Does financial instability really undermine economic performance?

By Jérôme Creel, Paul Hubert and Fabien Labondance

What relationship can be established between the degree to which an economy is financialized (understood as the ratio of credit to the private sector over GDP), financial instability and economic performance (usually GDP per capita) in the European Union (EU)?  A recent working paper [1] attempts to provide a few answers to this question. Continue reading “Does financial instability really undermine economic performance?”

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Important change of course at the Elysée Palace. Austerity is no longer the priority

By Xavier Timbeau, Twitter: @XTimbeau

(published in Le Monde on Thursday 16 January 2014, p. 17)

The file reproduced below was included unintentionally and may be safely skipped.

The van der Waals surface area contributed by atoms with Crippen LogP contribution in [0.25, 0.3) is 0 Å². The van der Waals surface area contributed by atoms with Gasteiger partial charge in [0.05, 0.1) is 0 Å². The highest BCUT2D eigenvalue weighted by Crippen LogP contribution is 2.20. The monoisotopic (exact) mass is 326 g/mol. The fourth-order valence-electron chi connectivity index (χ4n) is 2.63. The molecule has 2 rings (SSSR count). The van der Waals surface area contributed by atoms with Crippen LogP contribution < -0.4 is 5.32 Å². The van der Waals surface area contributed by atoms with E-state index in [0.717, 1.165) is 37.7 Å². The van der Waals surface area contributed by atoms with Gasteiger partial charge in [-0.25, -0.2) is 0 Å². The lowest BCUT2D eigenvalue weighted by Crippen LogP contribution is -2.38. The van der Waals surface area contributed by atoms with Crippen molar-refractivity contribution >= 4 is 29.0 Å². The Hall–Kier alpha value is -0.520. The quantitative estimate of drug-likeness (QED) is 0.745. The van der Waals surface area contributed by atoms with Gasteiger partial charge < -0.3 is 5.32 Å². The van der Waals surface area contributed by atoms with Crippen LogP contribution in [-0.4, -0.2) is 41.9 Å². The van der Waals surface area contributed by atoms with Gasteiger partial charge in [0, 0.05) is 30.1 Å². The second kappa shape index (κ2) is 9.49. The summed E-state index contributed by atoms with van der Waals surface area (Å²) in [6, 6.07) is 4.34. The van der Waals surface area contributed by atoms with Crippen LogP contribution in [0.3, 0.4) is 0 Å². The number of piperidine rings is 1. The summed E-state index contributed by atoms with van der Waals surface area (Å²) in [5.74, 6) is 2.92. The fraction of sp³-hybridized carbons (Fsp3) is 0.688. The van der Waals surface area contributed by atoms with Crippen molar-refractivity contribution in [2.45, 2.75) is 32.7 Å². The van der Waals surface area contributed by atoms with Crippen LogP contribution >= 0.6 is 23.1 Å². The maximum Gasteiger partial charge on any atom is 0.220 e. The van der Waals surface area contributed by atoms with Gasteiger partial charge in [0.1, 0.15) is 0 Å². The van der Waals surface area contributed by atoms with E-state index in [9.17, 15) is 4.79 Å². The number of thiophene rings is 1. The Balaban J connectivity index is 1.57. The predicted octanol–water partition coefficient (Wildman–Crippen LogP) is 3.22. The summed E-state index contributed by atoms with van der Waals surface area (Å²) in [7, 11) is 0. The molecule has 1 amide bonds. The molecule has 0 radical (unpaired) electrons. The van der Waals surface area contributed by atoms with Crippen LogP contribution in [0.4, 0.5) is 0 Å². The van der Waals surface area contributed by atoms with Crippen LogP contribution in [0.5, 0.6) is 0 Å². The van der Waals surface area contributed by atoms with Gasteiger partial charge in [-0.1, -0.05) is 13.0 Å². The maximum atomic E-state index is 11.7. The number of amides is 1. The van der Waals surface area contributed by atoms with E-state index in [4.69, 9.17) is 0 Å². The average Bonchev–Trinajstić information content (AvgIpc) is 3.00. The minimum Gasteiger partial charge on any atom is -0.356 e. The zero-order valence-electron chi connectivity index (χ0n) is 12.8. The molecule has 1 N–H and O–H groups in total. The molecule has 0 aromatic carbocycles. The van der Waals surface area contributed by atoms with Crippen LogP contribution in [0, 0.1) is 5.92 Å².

When he was elected François Hollande made fiscal discipline his main goal. The 2008 crisis was continuing to have an impact on the developed economies; in the face of a sovereign debt crisis, Europe’s governments had been implementing austerity measures that were to cause a second recession, a “double dip”, to use the language of economists. For example, when François Hollande came to power, the situation in France seemed disastrous: the public deficit was 5.2%, with a rise in the public debt of more than 600 billion euros since 2008 along with a 2-point rise in unemployment (to 9.6% of the workforce). The pressure was intense, and, the euro zone states were falling like dominos, with Spain and Italy in danger of following Greece, Portugal and Ireland. In this context, it seemed that only budgetary discipline could help Germany to support a faltering euro zone. Continue reading “Important change of course at the Elysée Palace. Austerity is no longer the priority”

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